Sunday, September 21, 2008
One question being raised in recent days regarding the Treasury Department's plan to save the world, but one that has received far too little attention in the media due to the stark choices that are now apparently on the table is, "Who will pay for this massive bailout?"
The $700 billion estimate was roughly the mid-point of the optimistic total of $500 billion and the pessimistic view of an even one trillion dollars, but, if the last year has taught us anything, it is that we've been way too optimistic about the credit crisis so far.
To this $700 billion figure can be added more than $600 billion which has already been made available for bailouts of Bear Stearns, AIG, Fannie Mae, Freddie Mac, the economic stimulus, foreclosure aid, and the guarantee of money-market funds. This puts the total bill at a minimum of $1.3 trillion with the real possibility that it could go much higher. Factor in the rising costs of funding Medicare and Social Security as large numbers of baby boomers begin to retire, and the U.S. government faces a daunting challenge of securing financing via Treasury sales in the years ahead.
The debt ceiling is about to be raised to $11.3 trillion with far higher levels expected in the next decade.
What is a debtor nation to do?
Some argue that Japan navigated their post-bubble period by going further and further into debt and that the U.S. could do this too, however, the big difference between Japan in the 1990s and the U.S. today is that Japan had a trade surplus. The U.S., on the other hand, has a trade deficit, in large part financed by capital inflows into Treasurys and GSE debt, which are now essentially the same thing.
More than ever before, the U.S. has become reliant on the kindness of foreigners (which, in and of itself is bad enough), but in their absence, there is only one real alternative - monetize the debt. The period ahead holds the real possibility that a significant amount of these Treasury purchases will be made by the Federal Reserve which is, in effect, "printing money".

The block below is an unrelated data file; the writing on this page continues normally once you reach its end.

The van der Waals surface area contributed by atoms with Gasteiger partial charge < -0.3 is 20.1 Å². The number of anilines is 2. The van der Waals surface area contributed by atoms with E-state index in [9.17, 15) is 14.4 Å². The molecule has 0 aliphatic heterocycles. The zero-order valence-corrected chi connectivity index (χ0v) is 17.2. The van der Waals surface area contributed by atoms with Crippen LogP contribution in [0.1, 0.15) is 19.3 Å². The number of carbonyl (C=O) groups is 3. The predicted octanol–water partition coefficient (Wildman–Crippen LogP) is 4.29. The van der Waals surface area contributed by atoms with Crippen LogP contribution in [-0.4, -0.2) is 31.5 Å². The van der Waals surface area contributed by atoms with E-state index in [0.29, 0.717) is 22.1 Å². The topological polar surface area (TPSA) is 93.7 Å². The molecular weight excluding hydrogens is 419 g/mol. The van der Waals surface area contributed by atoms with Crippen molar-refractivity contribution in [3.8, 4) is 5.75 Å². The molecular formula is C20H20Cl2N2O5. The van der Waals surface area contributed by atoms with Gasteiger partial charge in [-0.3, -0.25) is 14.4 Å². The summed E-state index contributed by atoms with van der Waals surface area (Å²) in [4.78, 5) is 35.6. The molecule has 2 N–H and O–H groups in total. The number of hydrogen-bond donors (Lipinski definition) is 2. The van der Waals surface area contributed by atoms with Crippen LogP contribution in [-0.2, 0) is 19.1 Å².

What does this mean for gold?
All other things being equal (e.g., no massive government intervention in the gold market), it means a much higher gold price.
Truth be told, there isn't much happening in the world today that doesn't mean we're looking at much higher gold prices in the future. As Citigroup put it in a report last week, we are now looking at a "grand battle between hard assets and paper assets".
The events of the last week have taught us a very important lesson, one that I have been sure of for years, but now, about which there is little doubt - the government's resolve. That is, the U.S. government will do "whatever it takes" to avoid a financial market and economic meltdown, and "whatever it takes" is sure to involve debasing the currency on a grand scale.
In the world we live in today, there really is no other reasonable choice for governments as the lessons of the Great Depression are not lost on today's policy makers. We may end up with a different kind of Great Depression in the next decade, but we certainly won't end up with a "deflationary" depression (at least not at first) as long as the U.S. government can still borrow or print money.
UPDATE: Monday, Sept 22nd, 5:40 PM PST
Reader DU has pointed me to this report at Reuters where the total bill comes to $1.8 trillion, not $1.3 trillion as stated above.